Addressing your specific question, I’d break what is intrinsically hard about Tinderbox into two phases: before you use it and when you are learning it.
I looked at Tinderbox probably once a year for many years and never quite understood what it “did”. It is hard in retrospect to know what exactly confused me but I think it was talk of agents and that the agents did things for you like filing. That was appealing. But when I tried to find this exact thing, I couldn’t and I didn’t see the building blocks. Sometimes I thought TB was an outliner and sometimes a mind map. Initially I thought the attributes were basically a ludicrously deluxe system for tagging. I read many of the case studies on the site, but they were never detailed enough for me to get it. (I think what I wanted was something like Beck Tench’s videos, maybe Dominique Renaud’s too.)
So, if I’m harsh, when I read that Tinderbox “is a personal content assistant that helps you visualize, analyze, and share your notes, plans, and ideas,” I don’t know what that means. What is a personal content assistant? What is personal content? An assistant is usually a person who helps me by doing tasks for me. It is not obvious how to map those ideas onto the software features described on the website.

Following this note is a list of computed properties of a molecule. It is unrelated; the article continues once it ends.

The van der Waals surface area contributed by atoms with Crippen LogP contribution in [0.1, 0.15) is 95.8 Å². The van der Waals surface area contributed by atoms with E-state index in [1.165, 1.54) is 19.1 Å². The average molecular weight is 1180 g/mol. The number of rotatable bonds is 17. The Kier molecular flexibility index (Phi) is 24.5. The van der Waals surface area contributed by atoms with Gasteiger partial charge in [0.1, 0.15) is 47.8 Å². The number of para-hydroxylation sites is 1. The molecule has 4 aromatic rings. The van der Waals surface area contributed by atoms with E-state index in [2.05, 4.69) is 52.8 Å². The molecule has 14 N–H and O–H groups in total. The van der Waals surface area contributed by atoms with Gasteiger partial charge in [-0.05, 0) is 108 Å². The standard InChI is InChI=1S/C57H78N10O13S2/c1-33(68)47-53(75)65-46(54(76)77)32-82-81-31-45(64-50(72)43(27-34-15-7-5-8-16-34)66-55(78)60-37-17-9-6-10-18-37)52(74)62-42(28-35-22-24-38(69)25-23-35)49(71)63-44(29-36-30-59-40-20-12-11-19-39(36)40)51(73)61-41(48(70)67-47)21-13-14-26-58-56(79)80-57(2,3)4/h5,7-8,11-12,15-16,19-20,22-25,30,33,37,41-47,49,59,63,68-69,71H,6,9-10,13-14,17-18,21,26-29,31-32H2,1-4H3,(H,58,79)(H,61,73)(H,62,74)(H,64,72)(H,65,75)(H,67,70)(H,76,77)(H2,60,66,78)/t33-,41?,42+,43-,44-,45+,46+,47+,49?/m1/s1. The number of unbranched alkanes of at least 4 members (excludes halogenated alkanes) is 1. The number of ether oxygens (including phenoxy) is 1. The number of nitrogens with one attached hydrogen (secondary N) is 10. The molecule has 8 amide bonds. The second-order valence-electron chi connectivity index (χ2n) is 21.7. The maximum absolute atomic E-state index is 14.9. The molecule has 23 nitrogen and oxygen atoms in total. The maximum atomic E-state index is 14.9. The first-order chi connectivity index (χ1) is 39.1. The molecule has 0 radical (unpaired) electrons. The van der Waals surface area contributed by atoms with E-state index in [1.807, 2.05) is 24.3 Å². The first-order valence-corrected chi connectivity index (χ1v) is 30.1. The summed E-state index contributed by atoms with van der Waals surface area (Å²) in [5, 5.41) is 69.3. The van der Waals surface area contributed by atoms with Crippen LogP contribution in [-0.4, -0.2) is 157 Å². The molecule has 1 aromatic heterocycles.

Is it intrinsically difficult to describe Tinderbox? Yes, probably. That is why there are so many threads in which someone says Tinderbox is not very good as a such and such type of application, and the chorus comes back it is not such and such type of application, it is a toolbox. That’s not the wrong answer, but there does not seem to be a boilerplate alternative. Instead we get talk of toolboxes and platforms.
If someone knows Hypercard, I tell them TB is like Hypercard and then explain the likeness. Otherwise I start by talking about notes, hierarchies of notes, visualisations of notes, adding date attributes, then visualising in timeline view using those attributes, and then smart adornments, and then try to relate it to some task I think they may undertake.
One way in which the main marketing page for Tinderbox fails, IMHO, is that it does not have the discipline of FAB: give the feature and then the benefit, as concretely as possible. The copy is exciting and promises a lot, but never quite reached me.
My suggestion for a solution in the first instance: run a competition to describe Tinderbox in 300 words or so.
Somehow, I’m not sure why, I decided really to try to use Tinderbox. I do not remember quite what moved me to break through, it may have been something as trivial as the visual overhaul around version 7 (?). I seem to recall that I began by scrupulously following the two tutorials “Getting started with Tinderbox” and “Actions and Dashboards”. (I wish there were a like tutorial for the export template/language.) That made a very big difference. It would be interesting to know how many people really use those tutorials.
Is Tinderbox intrinsically hard to learn to use? If one does those two tutorials rather than read them, in my opinion, no. That is, one can get a basic competence in Tinderbox with an investment of a few hours structured by the tutorials.